Morpholino antisense oligonucleotides: tools for investigating vertebrate development
Genome Biology volume 2, Article number: reviews1015.1 (2001)
Antisense oligonucleotides provide a promising approach to investigating gene function in vivo, but their ability to offer unambiguous insights into phenotypes has been debated. The recent use of morpholino antisense oligonucleotides in zebrafish embryos may prove a major advance, but rigorous controls are essential.
The escalating pace at which genome sequencing projects are completed has increased the need for high-throughput methods for controlling gene expression. One possible approach is the use of antisense oligonucleotides to bind mRNA and prevent protein synthesis. In theory, this strategy allows rapid progress from synthesis of oligomers to observation of phenotype . In practice, antisense technology has been plagued by a propensity for nonspecific interactions, and these have slowed its wide application to biological investigations . Recently, however, improvements in the chemical properties of oligonucleotides and in our understanding of their mechanism of action have combined to make their successful use more likely. Work from a number of laboratories now suggests that morpholino oligonucleotides can be microinjected into zebrafish [3,4,5,6,7], sea urchin  or Xenopus embryos , where they block gene expression and produce phenotypic effects during the early stages of development.
Morpholino oligonucleotides are nonionic DNA analogs available from Gene Tools LLC [10,11]. They possess altered backbone linkages compared with DNA or RNA (Figure 1). In spite of their altered backbone, morpholinos bind to complementary nucleic acid sequences by Watson-Crick base-pairing. This binding is no tighter than binding of analogous DNA and RNA oligomers, necessitating the use of relatively long 25-base morpholinos for antisense gene inhibition. The backbone makes morpholinos resistant to digestion by nucleases. Also, because the backbone lacks negative charge, it is thought that morpholinos are less likely to interact nonselectively with cellular proteins; such interactions often obscure the observation of informative phenotypes. The strengths of morpholinos as tools for investigating vertebrate development are well described in a recent review by Ekker . Their greatest advantage is that phenotypes can be rapidly observed in F0 animals using a relatively inexpensive method.
A major obstacle to the use of antisense oligonucleotides is choosing a target sequence. Antisense oligonucleotides that contain DNA are able to form RNA-DNA hybrids. These hybrids can act as a substrate for RNase H, which promotes cleavage of the mRNA target. Because the RNA is degraded, any sequence within the coding region of the target gene has the potential to be a useful antisense site. Morpholinos, by contrast, form RNA-morpholino hybrids that are not substrates for RNase H, and thus the mRNA is not degraded. This is an important consideration, because morpholinos targeted to most of the coding region will be displaced by the ribosome as it translocates along the mRNA, and therefore will be ineffective in preventing translation. Morpholino oligonucleotides targeted to the 5'-untranslated region (UTR) or the start codon might work preferentially, by preventing the translation machinery from binding, but there is no guarantee that this is a general rule and it will need to be demonstrated empirically for each target gene.
Ekker and colleagues report that fluorescently labeled morpholino oligonucleotides can be injected into sphere-stage zebrafish embryos and achieve uniform distribution. Morpholino oligomers targeted to the start codon for green fluorescent protein (GFP) blocked GFP expression, whereas control oligomers that are complementary to GFP did not. The level of GFP mRNA was not changed, which is as expected if RNase H is not involved. These model experiments are significant because they establish the ability of morpholino oligomers to unambiguously block gene expression in a sequence-specific manner. Ekker and colleagues also report inhibition of several endogenous zebrafish genes and have begun to compile a database detailing the phenotypes produced by morpholino oligonucleotides .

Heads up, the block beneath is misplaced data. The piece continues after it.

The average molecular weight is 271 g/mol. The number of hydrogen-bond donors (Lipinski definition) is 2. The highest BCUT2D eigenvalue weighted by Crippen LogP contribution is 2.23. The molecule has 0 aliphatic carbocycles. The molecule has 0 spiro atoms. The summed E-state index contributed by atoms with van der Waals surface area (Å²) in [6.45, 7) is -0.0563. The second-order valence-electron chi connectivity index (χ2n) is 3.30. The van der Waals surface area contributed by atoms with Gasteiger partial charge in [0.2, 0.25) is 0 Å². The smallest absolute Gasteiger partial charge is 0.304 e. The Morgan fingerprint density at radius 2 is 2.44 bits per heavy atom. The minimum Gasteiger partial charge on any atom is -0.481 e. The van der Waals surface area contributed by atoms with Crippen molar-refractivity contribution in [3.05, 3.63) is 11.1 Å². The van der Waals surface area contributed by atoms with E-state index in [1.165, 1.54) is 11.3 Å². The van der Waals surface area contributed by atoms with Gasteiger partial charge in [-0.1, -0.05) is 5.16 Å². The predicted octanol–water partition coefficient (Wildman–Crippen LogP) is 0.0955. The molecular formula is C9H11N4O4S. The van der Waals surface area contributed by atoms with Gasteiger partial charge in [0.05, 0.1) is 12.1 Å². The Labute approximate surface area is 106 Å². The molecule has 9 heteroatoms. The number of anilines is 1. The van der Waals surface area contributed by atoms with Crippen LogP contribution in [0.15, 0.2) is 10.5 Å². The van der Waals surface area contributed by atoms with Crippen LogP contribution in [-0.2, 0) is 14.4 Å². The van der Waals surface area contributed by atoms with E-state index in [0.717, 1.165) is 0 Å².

Pathways investigated by Ekker and colleagues using morpholinos include developmental signaling through the Sonic hedgehog ligand and the effect of the VEGF-A angiogenic growth factor gene expression on angiogenesis. Overall, the Ekker laboratory have observed interesting phenotypes in 16 out of the 17 genes targeted [3,4,5,12]. Hammerschmidt and colleagues  have investigated morpholinos targeted to the type I serine/threonine kinase receptor gene Alk8/Lost-a-fin. Lin and coworkers  have reported that inhibition with morpholinos of fez, which encodes a zinc-finger protein, can reduce expression of dlx2, which encodes a homeodomain-containing protein, in the ventral forebrain. Where expression levels were examined, significant 'knockdowns' of gene expression (up to 90%) were achieved .
In organisms other than zebrafish, Angerer and colleagues have used morpholinos designed to block the translation of SpKr1, a transcription factor target for ß-catenin regulation, in sea urchin embryos . As with the work by Nasevicius et al. , a 'knockdown' of GFP expression was used as a positive control, and introduction of 4 µM anti-SpKr1 morpholino resulted in failure of the endoderm to differentiate. Heasman et al. have studied ß-catenin signaling in Xenopus . Injection at the 2- or 4-cell stage blocks dorsal-axis formation, while injection at the 8-cell stage blocks head formation . Finally, Erickson and colleagues have used electroporation to deliver morpholinos directed against FoxD3 to chick embryos. FoxD3 is a winged-helix-class transcription factor, and introduction of morpholinos alters progress of neural-crest cells, a result consistent with the localization of FoxD3 . These experiments [3,4,5,6,7,8,9,13] illustrate the potential for morpholinos to finely dissect the temporal progression of development. When blocking a gene of unknown function or when observing an unanticipated result, it is important to keep in mind, however, that the novel phenotype is not necessarily due to reduction of expression of the target gene. This caveat is also present for standard genetic knockouts, and simply implies that results should be interpreted cautiously.
These data are provocative and suggest that, at least in these animal models, morpholino antisense oligomers may become routine tools for generating mutant phenotypes. It is essential to realize, however, that antisense technology rarely, if ever, duplicates complete 'loss-of-function' mutations. We also caution that antisense reagents have been widely misused in the past. Controls have been lacking, results are often marginal, and observed phenotypes have often been found to be due to a wide variety of unexpected non-antisense mechanisms. The causes of these non-antisense effects include unintended interactions with proteins and binding to non-target nucleic acid sequences . It is therefore imperative that the methodology be applied carefully to avoid repeating the past mistakes that have slowed the progress of antisense technology.